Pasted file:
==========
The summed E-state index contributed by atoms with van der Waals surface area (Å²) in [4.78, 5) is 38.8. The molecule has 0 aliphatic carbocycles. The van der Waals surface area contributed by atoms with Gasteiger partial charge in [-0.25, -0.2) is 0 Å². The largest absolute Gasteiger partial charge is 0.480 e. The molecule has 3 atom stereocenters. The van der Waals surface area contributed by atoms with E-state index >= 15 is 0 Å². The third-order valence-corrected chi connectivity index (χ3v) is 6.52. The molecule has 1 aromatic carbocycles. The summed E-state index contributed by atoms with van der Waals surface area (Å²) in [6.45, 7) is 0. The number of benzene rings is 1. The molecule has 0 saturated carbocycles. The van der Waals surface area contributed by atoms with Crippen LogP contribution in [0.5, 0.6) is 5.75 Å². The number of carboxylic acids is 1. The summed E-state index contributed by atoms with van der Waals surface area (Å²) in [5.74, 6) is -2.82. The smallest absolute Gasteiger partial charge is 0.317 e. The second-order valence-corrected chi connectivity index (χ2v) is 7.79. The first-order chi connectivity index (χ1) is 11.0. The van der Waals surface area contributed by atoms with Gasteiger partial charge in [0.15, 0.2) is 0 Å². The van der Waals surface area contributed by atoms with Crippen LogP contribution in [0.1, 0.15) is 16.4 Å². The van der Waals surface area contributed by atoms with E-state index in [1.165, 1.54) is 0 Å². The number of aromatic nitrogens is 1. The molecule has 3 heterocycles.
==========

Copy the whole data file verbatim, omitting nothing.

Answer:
The summed E-state index contributed by atoms with van der Waals surface area (Å²) in [4.78, 5) is 38.8. The molecule has 0 aliphatic carbocycles. The van der Waals surface area contributed by atoms with Gasteiger partial charge in [-0.25, -0.2) is 0 Å². The largest absolute Gasteiger partial charge is 0.480 e. The molecule has 3 atom stereocenters. The van der Waals surface area contributed by atoms with E-state index >= 15 is 0 Å². The third-order valence-corrected chi connectivity index (χ3v) is 6.52. The molecule has 1 aromatic carbocycles. The summed E-state index contributed by atoms with van der Waals surface area (Å²) in [6.45, 7) is 0. The number of benzene rings is 1. The molecule has 0 saturated carbocycles. The van der Waals surface area contributed by atoms with Crippen LogP contribution in [0.5, 0.6) is 5.75 Å². The number of carboxylic acids is 1. The summed E-state index contributed by atoms with van der Waals surface area (Å²) in [5.74, 6) is -2.82. The smallest absolute Gasteiger partial charge is 0.317 e. The second-order valence-corrected chi connectivity index (χ2v) is 7.79. The first-order chi connectivity index (χ1) is 11.0. The van der Waals surface area contributed by atoms with Gasteiger partial charge in [0.15, 0.2) is 0 Å². The van der Waals surface area contributed by atoms with Crippen LogP contribution in [0.1, 0.15) is 16.4 Å². The van der Waals surface area contributed by atoms with E-state index in [1.165, 1.54) is 0 Å². The number of aromatic nitrogens is 1. The molecule has 3 heterocycles.